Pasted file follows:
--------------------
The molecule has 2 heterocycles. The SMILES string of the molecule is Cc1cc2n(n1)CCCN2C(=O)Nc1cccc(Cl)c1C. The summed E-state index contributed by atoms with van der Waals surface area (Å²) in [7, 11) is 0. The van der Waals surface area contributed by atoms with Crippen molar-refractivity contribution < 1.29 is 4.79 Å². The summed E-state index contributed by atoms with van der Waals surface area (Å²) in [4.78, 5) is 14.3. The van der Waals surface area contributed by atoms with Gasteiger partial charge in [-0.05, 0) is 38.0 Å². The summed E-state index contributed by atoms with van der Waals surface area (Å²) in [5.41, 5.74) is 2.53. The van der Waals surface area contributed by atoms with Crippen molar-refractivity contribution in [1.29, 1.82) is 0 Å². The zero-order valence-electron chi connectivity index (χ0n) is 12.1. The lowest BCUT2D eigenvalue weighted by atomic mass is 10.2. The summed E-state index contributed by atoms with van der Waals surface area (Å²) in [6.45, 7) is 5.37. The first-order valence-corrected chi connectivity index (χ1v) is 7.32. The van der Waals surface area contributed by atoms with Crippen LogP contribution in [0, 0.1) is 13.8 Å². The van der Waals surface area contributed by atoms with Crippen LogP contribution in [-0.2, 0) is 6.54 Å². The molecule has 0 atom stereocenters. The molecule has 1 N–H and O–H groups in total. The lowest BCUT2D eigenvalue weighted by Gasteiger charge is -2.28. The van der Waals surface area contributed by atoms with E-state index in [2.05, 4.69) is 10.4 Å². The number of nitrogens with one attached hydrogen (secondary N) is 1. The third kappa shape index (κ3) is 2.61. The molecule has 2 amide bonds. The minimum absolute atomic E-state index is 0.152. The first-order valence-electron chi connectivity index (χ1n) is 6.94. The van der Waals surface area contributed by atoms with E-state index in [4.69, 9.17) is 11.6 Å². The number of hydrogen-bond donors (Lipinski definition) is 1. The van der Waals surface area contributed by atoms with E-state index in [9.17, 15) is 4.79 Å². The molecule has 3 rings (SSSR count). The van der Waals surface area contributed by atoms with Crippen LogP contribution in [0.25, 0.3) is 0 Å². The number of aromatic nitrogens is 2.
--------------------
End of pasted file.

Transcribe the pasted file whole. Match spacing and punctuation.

The molecule has 2 heterocycles. The SMILES string of the molecule is Cc1cc2n(n1)CCCN2C(=O)Nc1cccc(Cl)c1C. The summed E-state index contributed by atoms with van der Waals surface area (Å²) in [7, 11) is 0. The van der Waals surface area contributed by atoms with Crippen molar-refractivity contribution < 1.29 is 4.79 Å². The summed E-state index contributed by atoms with van der Waals surface area (Å²) in [4.78, 5) is 14.3. The van der Waals surface area contributed by atoms with Gasteiger partial charge in [-0.05, 0) is 38.0 Å². The summed E-state index contributed by atoms with van der Waals surface area (Å²) in [5.41, 5.74) is 2.53. The van der Waals surface area contributed by atoms with Crippen molar-refractivity contribution in [1.29, 1.82) is 0 Å². The zero-order valence-electron chi connectivity index (χ0n) is 12.1. The lowest BCUT2D eigenvalue weighted by atomic mass is 10.2. The summed E-state index contributed by atoms with van der Waals surface area (Å²) in [6.45, 7) is 5.37. The first-order valence-corrected chi connectivity index (χ1v) is 7.32. The van der Waals surface area contributed by atoms with Crippen LogP contribution in [0, 0.1) is 13.8 Å². The van der Waals surface area contributed by atoms with Crippen LogP contribution in [-0.2, 0) is 6.54 Å². The molecule has 0 atom stereocenters. The molecule has 1 N–H and O–H groups in total. The lowest BCUT2D eigenvalue weighted by Gasteiger charge is -2.28. The van der Waals surface area contributed by atoms with E-state index in [2.05, 4.69) is 10.4 Å². The number of nitrogens with one attached hydrogen (secondary N) is 1. The third kappa shape index (κ3) is 2.61. The molecule has 2 amide bonds. The minimum absolute atomic E-state index is 0.152. The first-order valence-electron chi connectivity index (χ1n) is 6.94. The van der Waals surface area contributed by atoms with E-state index in [4.69, 9.17) is 11.6 Å². The number of hydrogen-bond donors (Lipinski definition) is 1. The van der Waals surface area contributed by atoms with E-state index in [9.17, 15) is 4.79 Å². The molecule has 3 rings (SSSR count). The van der Waals surface area contributed by atoms with Crippen LogP contribution in [0.25, 0.3) is 0 Å². The number of aromatic nitrogens is 2.